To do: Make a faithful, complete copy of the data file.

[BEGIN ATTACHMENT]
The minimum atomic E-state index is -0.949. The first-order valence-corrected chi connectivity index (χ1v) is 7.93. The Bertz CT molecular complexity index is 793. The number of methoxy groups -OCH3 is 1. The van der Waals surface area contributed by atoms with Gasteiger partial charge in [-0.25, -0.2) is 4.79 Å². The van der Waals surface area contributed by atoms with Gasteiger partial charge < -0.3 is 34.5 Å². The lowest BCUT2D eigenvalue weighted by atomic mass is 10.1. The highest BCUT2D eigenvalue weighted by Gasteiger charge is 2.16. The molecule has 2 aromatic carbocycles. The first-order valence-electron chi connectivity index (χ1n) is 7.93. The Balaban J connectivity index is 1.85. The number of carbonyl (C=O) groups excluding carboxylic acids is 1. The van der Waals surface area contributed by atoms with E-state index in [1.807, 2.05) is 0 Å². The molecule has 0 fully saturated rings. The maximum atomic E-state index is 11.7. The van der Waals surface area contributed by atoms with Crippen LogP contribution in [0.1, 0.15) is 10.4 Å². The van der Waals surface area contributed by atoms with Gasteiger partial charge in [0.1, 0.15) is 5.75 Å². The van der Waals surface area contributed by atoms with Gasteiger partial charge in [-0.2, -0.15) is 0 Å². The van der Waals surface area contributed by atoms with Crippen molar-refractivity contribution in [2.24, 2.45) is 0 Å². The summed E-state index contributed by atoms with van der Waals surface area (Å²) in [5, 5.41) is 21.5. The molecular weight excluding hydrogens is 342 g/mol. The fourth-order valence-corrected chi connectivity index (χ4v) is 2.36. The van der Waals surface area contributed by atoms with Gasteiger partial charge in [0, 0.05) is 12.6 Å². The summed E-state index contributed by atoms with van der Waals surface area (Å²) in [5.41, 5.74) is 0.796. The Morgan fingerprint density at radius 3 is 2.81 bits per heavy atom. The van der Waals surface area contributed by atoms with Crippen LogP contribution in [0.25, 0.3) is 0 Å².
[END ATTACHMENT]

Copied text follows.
The minimum atomic E-state index is -0.949. The first-order valence-corrected chi connectivity index (χ1v) is 7.93. The Bertz CT molecular complexity index is 793. The number of methoxy groups -OCH3 is 1. The van der Waals surface area contributed by atoms with Gasteiger partial charge in [-0.25, -0.2) is 4.79 Å². The van der Waals surface area contributed by atoms with Gasteiger partial charge < -0.3 is 34.5 Å². The lowest BCUT2D eigenvalue weighted by atomic mass is 10.1. The highest BCUT2D eigenvalue weighted by Gasteiger charge is 2.16. The molecule has 2 aromatic carbocycles. The first-order valence-electron chi connectivity index (χ1n) is 7.93. The Balaban J connectivity index is 1.85. The number of carbonyl (C=O) groups excluding carboxylic acids is 1. The van der Waals surface area contributed by atoms with E-state index in [1.807, 2.05) is 0 Å². The molecule has 0 fully saturated rings. The maximum atomic E-state index is 11.7. The van der Waals surface area contributed by atoms with Crippen LogP contribution in [0.1, 0.15) is 10.4 Å². The van der Waals surface area contributed by atoms with Gasteiger partial charge in [0.1, 0.15) is 5.75 Å². The van der Waals surface area contributed by atoms with Gasteiger partial charge in [-0.2, -0.15) is 0 Å². The van der Waals surface area contributed by atoms with Crippen molar-refractivity contribution in [2.24, 2.45) is 0 Å². The summed E-state index contributed by atoms with van der Waals surface area (Å²) in [5, 5.41) is 21.5. The molecular weight excluding hydrogens is 342 g/mol. The fourth-order valence-corrected chi connectivity index (χ4v) is 2.36. The van der Waals surface area contributed by atoms with Gasteiger partial charge in [0, 0.05) is 12.6 Å². The summed E-state index contributed by atoms with van der Waals surface area (Å²) in [5.41, 5.74) is 0.796. The Morgan fingerprint density at radius 3 is 2.81 bits per heavy atom. The van der Waals surface area contributed by atoms with Crippen LogP contribution in [0.25, 0.3) is 0 Å².